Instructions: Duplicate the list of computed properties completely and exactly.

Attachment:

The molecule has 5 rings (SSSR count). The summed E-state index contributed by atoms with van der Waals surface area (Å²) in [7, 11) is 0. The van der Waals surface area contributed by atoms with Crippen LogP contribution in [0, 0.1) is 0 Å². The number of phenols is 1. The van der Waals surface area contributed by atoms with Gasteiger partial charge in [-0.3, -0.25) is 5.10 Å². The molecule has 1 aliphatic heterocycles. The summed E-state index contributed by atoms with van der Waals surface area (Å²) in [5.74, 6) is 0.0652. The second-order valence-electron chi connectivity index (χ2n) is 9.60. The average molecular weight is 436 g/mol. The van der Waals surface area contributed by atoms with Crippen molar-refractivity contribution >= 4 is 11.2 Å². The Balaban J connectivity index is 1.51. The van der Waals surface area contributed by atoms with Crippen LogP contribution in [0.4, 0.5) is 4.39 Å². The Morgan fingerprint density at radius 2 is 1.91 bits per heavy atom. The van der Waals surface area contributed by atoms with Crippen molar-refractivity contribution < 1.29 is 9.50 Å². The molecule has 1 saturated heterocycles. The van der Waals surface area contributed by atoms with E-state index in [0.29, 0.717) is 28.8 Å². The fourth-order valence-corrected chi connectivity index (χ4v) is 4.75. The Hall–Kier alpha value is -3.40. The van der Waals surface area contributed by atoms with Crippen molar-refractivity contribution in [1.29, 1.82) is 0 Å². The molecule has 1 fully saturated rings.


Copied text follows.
The molecule has 5 rings (SSSR count). The summed E-state index contributed by atoms with van der Waals surface area (Å²) in [7, 11) is 0. The van der Waals surface area contributed by atoms with Crippen LogP contribution in [0, 0.1) is 0 Å². The number of phenols is 1. The van der Waals surface area contributed by atoms with Gasteiger partial charge in [-0.3, -0.25) is 5.10 Å². The molecule has 1 aliphatic heterocycles. The summed E-state index contributed by atoms with van der Waals surface area (Å²) in [5.74, 6) is 0.0652. The second-order valence-electron chi connectivity index (χ2n) is 9.60. The average molecular weight is 436 g/mol. The van der Waals surface area contributed by atoms with Crippen molar-refractivity contribution >= 4 is 11.2 Å². The Balaban J connectivity index is 1.51. The van der Waals surface area contributed by atoms with Crippen LogP contribution in [0.4, 0.5) is 4.39 Å². The Morgan fingerprint density at radius 2 is 1.91 bits per heavy atom. The van der Waals surface area contributed by atoms with Crippen molar-refractivity contribution < 1.29 is 9.50 Å². The molecule has 1 saturated heterocycles. The van der Waals surface area contributed by atoms with E-state index in [0.29, 0.717) is 28.8 Å². The fourth-order valence-corrected chi connectivity index (χ4v) is 4.75. The Hall–Kier alpha value is -3.40. The van der Waals surface area contributed by atoms with Crippen molar-refractivity contribution in [1.29, 1.82) is 0 Å². The molecule has 1 fully saturated rings.